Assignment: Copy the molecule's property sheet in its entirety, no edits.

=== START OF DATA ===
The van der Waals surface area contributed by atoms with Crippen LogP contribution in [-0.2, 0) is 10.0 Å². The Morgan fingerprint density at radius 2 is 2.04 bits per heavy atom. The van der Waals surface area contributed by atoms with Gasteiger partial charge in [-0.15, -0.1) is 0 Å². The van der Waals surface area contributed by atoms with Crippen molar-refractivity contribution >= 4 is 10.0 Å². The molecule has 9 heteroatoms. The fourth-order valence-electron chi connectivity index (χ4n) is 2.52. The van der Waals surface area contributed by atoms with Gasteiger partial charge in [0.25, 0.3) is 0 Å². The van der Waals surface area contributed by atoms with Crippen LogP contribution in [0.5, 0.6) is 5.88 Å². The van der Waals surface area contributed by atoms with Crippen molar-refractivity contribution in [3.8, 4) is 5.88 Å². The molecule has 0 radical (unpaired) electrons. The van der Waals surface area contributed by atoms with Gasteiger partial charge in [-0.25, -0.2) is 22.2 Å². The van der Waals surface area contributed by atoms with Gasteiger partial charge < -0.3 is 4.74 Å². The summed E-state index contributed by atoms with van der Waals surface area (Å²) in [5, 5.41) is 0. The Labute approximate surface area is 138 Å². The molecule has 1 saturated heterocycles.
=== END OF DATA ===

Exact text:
The van der Waals surface area contributed by atoms with Crippen LogP contribution in [-0.2, 0) is 10.0 Å². The Morgan fingerprint density at radius 2 is 2.04 bits per heavy atom. The van der Waals surface area contributed by atoms with Gasteiger partial charge in [-0.15, -0.1) is 0 Å². The van der Waals surface area contributed by atoms with Crippen molar-refractivity contribution >= 4 is 10.0 Å². The molecule has 9 heteroatoms. The fourth-order valence-electron chi connectivity index (χ4n) is 2.52. The van der Waals surface area contributed by atoms with Gasteiger partial charge in [0.25, 0.3) is 0 Å². The van der Waals surface area contributed by atoms with Crippen LogP contribution in [0.5, 0.6) is 5.88 Å². The van der Waals surface area contributed by atoms with Crippen molar-refractivity contribution in [3.8, 4) is 5.88 Å². The molecule has 0 radical (unpaired) electrons. The van der Waals surface area contributed by atoms with Gasteiger partial charge in [-0.25, -0.2) is 22.2 Å². The van der Waals surface area contributed by atoms with Gasteiger partial charge < -0.3 is 4.74 Å². The summed E-state index contributed by atoms with van der Waals surface area (Å²) in [5, 5.41) is 0. The Labute approximate surface area is 138 Å². The molecule has 1 saturated heterocycles.